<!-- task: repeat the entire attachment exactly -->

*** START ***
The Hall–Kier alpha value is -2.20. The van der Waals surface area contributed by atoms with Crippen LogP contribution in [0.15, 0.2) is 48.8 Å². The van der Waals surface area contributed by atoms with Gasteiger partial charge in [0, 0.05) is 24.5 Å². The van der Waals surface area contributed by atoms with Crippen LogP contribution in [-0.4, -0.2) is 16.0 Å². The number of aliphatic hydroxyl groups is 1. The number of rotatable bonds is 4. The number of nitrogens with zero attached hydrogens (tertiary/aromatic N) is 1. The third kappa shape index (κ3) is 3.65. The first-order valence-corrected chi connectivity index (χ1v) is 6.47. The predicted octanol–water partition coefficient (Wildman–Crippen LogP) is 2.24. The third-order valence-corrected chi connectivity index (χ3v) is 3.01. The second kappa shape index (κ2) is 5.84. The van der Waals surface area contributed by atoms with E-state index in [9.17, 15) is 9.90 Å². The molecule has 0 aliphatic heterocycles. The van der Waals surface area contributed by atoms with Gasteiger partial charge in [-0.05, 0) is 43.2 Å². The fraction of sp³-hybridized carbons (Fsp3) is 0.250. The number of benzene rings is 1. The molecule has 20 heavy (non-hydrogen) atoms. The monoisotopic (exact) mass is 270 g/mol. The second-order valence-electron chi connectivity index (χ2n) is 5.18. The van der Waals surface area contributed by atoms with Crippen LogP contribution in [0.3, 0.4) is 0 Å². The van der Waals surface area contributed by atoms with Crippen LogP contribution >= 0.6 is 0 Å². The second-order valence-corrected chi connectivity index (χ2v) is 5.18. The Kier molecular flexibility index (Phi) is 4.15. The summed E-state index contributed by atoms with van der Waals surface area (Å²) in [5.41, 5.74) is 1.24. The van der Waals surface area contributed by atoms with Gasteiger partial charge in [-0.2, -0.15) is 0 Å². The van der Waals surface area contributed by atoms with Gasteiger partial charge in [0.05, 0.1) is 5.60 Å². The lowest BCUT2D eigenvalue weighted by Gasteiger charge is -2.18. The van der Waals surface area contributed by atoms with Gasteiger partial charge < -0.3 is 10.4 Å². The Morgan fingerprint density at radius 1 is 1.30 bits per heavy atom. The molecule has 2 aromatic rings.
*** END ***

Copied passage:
The Hall–Kier alpha value is -2.20. The van der Waals surface area contributed by atoms with Crippen LogP contribution in [0.15, 0.2) is 48.8 Å². The van der Waals surface area contributed by atoms with Gasteiger partial charge in [0, 0.05) is 24.5 Å². The van der Waals surface area contributed by atoms with Crippen LogP contribution in [-0.4, -0.2) is 16.0 Å². The number of aliphatic hydroxyl groups is 1. The number of rotatable bonds is 4. The number of nitrogens with zero attached hydrogens (tertiary/aromatic N) is 1. The third kappa shape index (κ3) is 3.65. The first-order valence-corrected chi connectivity index (χ1v) is 6.47. The predicted octanol–water partition coefficient (Wildman–Crippen LogP) is 2.24. The third-order valence-corrected chi connectivity index (χ3v) is 3.01. The second kappa shape index (κ2) is 5.84. The van der Waals surface area contributed by atoms with E-state index in [9.17, 15) is 9.90 Å². The molecule has 0 aliphatic heterocycles. The van der Waals surface area contributed by atoms with Gasteiger partial charge in [-0.05, 0) is 43.2 Å². The fraction of sp³-hybridized carbons (Fsp3) is 0.250. The number of benzene rings is 1. The molecule has 20 heavy (non-hydrogen) atoms. The monoisotopic (exact) mass is 270 g/mol. The second-order valence-electron chi connectivity index (χ2n) is 5.18. The van der Waals surface area contributed by atoms with Crippen LogP contribution in [0.3, 0.4) is 0 Å². The van der Waals surface area contributed by atoms with Crippen LogP contribution >= 0.6 is 0 Å². The second-order valence-corrected chi connectivity index (χ2v) is 5.18. The Kier molecular flexibility index (Phi) is 4.15. The summed E-state index contributed by atoms with van der Waals surface area (Å²) in [5.41, 5.74) is 1.24. The van der Waals surface area contributed by atoms with Gasteiger partial charge in [-0.2, -0.15) is 0 Å². The van der Waals surface area contributed by atoms with Gasteiger partial charge in [0.05, 0.1) is 5.60 Å². The lowest BCUT2D eigenvalue weighted by Gasteiger charge is -2.18. The van der Waals surface area contributed by atoms with Gasteiger partial charge < -0.3 is 10.4 Å². The Morgan fingerprint density at radius 1 is 1.30 bits per heavy atom. The molecule has 2 aromatic rings.